Yukon is a mythical part of North America. Not just the name of a GMC SUV or a place where everything is extreme. It is actually a real place- a Canadian territory which is sort of like a province but with somewhat less political sovereignty. Its territory is two-thirds the size of France but with only 37,000 residents most of whom live in its capital #Whitehorse. It located east of Alaska and north of British Columbia and is truly in the middle of nowhere. I say that with respect since I have fond memories of the two university summers I spent there.
It has been home to many famous writers like Pierre Berton, Jack London, and Robert Service.
On May 1, 2017, Whitehorse was rocked by two significant 6.2 and 5.7 magnitude earthquakes. There has been no report of death or injuries and very little property damage. The epicenter of the of the quake was 127 kilometres southwest of Whitehorse near the Gulf of Alaska. That is a wild, mountainous region where no one lives or could live.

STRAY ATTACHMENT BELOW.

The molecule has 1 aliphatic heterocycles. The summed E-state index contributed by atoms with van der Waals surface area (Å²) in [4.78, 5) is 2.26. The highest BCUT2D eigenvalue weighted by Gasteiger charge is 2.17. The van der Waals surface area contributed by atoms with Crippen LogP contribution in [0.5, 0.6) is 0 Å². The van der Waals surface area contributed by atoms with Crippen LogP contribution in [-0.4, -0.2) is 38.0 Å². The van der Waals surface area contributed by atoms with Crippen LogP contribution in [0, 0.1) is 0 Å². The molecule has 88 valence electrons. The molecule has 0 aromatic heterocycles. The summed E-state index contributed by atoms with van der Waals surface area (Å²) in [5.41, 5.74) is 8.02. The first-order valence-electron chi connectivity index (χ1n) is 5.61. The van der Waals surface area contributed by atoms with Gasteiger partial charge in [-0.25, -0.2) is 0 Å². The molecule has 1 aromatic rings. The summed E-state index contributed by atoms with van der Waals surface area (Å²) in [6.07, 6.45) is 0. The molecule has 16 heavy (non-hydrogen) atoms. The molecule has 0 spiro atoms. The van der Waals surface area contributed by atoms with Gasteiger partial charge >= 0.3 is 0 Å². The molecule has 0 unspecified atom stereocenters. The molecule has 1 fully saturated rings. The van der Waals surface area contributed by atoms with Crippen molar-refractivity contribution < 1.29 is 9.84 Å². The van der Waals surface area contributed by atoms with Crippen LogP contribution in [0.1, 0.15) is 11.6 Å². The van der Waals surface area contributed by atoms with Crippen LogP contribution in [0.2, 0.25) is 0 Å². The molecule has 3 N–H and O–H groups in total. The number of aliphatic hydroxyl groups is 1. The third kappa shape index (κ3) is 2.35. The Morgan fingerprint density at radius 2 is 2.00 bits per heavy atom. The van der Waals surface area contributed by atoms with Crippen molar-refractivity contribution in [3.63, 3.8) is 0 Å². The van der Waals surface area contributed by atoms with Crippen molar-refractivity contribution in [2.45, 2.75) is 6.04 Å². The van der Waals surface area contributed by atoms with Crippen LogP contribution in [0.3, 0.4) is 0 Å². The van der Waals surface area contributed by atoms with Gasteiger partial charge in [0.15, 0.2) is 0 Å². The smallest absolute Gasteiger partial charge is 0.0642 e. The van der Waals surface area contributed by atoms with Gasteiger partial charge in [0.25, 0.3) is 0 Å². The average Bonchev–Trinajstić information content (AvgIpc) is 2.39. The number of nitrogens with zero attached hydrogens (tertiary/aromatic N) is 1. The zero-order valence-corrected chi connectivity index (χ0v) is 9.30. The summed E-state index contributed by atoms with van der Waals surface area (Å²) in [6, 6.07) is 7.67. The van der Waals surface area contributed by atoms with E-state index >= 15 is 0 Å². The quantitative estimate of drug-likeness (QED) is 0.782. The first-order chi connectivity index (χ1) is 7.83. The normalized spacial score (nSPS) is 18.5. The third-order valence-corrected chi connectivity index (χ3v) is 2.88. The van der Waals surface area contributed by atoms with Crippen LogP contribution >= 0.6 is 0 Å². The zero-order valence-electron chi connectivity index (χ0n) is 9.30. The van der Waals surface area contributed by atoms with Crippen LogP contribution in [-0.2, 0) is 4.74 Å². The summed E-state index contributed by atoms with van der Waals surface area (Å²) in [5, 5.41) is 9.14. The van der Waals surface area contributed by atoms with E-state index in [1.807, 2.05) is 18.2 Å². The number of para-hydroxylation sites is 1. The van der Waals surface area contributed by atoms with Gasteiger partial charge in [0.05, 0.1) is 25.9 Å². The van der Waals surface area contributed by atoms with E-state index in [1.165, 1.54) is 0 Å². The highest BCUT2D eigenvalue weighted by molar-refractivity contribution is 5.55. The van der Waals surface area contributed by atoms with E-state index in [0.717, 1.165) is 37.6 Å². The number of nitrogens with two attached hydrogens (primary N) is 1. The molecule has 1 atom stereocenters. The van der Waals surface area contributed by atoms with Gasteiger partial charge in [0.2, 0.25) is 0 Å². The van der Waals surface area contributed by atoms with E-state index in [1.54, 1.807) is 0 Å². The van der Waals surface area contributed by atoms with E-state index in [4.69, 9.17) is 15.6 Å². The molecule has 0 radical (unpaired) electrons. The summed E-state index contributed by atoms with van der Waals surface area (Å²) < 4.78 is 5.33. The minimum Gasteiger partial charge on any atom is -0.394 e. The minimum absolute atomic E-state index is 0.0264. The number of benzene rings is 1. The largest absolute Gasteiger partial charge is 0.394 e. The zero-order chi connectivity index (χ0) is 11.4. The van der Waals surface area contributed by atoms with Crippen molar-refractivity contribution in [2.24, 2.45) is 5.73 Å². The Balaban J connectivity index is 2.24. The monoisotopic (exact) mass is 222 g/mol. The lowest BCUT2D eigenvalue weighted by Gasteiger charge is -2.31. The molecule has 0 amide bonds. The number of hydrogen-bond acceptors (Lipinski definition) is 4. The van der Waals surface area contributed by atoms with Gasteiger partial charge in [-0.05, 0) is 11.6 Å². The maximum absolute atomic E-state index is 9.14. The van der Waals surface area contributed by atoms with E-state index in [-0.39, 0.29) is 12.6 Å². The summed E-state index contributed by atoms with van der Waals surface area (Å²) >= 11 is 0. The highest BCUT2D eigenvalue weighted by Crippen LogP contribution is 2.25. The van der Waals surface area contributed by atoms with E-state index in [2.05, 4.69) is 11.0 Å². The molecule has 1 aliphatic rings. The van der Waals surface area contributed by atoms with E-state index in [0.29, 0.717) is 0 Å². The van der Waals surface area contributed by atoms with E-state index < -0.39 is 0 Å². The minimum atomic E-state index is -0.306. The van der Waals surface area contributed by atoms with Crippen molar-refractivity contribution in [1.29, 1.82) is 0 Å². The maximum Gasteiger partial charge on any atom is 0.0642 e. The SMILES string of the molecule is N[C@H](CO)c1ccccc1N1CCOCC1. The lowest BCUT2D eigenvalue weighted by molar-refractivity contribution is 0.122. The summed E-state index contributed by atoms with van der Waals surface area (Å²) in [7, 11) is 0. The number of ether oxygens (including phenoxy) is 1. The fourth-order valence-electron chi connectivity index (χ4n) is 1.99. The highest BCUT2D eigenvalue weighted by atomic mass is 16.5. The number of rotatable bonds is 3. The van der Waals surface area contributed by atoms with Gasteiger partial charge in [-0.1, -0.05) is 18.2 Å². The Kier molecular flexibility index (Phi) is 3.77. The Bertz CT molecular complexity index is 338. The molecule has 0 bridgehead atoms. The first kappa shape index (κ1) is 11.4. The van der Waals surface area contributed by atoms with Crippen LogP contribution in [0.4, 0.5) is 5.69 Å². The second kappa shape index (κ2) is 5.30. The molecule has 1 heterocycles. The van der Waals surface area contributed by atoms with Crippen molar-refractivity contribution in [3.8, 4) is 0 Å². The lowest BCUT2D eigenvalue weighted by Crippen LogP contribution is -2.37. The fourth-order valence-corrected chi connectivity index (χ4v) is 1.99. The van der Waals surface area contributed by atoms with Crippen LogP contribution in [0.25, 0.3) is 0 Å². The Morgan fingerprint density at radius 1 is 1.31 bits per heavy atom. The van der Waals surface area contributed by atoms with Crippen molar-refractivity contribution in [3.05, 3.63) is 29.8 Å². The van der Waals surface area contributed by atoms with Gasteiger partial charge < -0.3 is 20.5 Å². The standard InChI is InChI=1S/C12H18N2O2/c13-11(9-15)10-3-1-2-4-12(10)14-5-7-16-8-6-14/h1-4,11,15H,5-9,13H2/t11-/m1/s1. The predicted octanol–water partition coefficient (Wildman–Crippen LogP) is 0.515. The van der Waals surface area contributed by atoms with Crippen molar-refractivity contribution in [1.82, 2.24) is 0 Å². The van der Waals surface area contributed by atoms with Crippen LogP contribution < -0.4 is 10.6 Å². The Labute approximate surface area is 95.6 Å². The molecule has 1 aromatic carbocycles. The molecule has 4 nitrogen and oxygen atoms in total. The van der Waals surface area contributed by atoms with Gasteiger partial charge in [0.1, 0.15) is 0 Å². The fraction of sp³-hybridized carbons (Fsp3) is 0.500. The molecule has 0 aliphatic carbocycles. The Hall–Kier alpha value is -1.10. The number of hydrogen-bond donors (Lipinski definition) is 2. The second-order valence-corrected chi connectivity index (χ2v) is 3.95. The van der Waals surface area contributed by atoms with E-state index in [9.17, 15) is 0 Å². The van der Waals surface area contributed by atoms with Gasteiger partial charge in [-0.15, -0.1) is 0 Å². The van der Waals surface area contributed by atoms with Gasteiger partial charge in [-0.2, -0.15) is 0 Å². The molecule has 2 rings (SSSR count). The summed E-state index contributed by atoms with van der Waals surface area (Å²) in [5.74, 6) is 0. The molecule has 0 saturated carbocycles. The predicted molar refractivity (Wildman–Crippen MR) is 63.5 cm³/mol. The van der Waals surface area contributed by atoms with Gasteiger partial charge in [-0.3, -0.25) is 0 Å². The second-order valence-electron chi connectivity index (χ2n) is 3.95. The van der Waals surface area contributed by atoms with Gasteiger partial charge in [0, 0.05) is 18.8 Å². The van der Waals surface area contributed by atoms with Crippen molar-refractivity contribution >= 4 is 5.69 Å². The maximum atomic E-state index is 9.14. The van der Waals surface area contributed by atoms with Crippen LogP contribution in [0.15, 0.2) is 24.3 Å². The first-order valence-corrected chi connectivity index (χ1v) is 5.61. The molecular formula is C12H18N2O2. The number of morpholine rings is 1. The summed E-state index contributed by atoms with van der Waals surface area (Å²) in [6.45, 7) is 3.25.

Whitehorse isn't a significant center of population and has no buildings over 25 metres in height. Like many small towns, it is fairly spread out with little or no density. Still, the earthquake rattled nerves like the following tweet:
Scary #earthquake near Whitehorse. Hope this is not sign #Cascadia subduction fault is loosening.😟 #tsunami #Vancouver #BC #Canada #yvr
9:14 AM - 1 May 2017
For Vancouver, BC, and Victoria, BC, this is a great wake-up call. This earthquake in Yukon in was about the same distance as the Cascadia subduction zone is from southern Vancouver Island the BC Lower Mainland. In similar circumstances, if a 5:20 am and a 6.2 earthquake coming from 120 Km away in Vancouver or Victoria, the result would be immeasurably worse.
The next time someone tells you it can't happen here direct them to up North to the midnight sun.
Diarmuid D. O'Dea